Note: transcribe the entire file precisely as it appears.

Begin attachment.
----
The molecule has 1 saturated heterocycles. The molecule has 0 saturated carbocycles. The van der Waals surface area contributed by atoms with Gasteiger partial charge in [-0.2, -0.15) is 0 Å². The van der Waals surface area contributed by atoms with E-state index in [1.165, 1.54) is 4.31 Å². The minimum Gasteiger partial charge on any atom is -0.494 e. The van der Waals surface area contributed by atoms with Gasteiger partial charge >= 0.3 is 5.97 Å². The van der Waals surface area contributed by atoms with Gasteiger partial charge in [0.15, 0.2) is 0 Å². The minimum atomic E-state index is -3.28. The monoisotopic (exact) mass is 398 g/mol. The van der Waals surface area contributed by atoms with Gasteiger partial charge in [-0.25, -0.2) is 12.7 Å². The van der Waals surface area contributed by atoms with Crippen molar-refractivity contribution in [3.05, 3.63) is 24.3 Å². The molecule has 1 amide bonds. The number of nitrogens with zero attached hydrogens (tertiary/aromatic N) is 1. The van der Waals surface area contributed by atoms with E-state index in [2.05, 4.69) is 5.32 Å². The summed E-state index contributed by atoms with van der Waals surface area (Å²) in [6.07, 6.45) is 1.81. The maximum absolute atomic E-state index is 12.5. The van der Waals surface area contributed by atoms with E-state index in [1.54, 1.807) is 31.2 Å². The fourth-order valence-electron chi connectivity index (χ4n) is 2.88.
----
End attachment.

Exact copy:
The molecule has 1 saturated heterocycles. The molecule has 0 saturated carbocycles. The van der Waals surface area contributed by atoms with Gasteiger partial charge in [-0.2, -0.15) is 0 Å². The van der Waals surface area contributed by atoms with E-state index in [1.165, 1.54) is 4.31 Å². The minimum Gasteiger partial charge on any atom is -0.494 e. The van der Waals surface area contributed by atoms with Gasteiger partial charge >= 0.3 is 5.97 Å². The van der Waals surface area contributed by atoms with Gasteiger partial charge in [0.15, 0.2) is 0 Å². The minimum atomic E-state index is -3.28. The monoisotopic (exact) mass is 398 g/mol. The van der Waals surface area contributed by atoms with Gasteiger partial charge in [-0.25, -0.2) is 12.7 Å². The van der Waals surface area contributed by atoms with Crippen molar-refractivity contribution in [3.05, 3.63) is 24.3 Å². The molecule has 1 amide bonds. The number of nitrogens with zero attached hydrogens (tertiary/aromatic N) is 1. The van der Waals surface area contributed by atoms with E-state index in [2.05, 4.69) is 5.32 Å². The summed E-state index contributed by atoms with van der Waals surface area (Å²) in [6.07, 6.45) is 1.81. The maximum absolute atomic E-state index is 12.5. The van der Waals surface area contributed by atoms with E-state index in [1.54, 1.807) is 31.2 Å². The fourth-order valence-electron chi connectivity index (χ4n) is 2.88.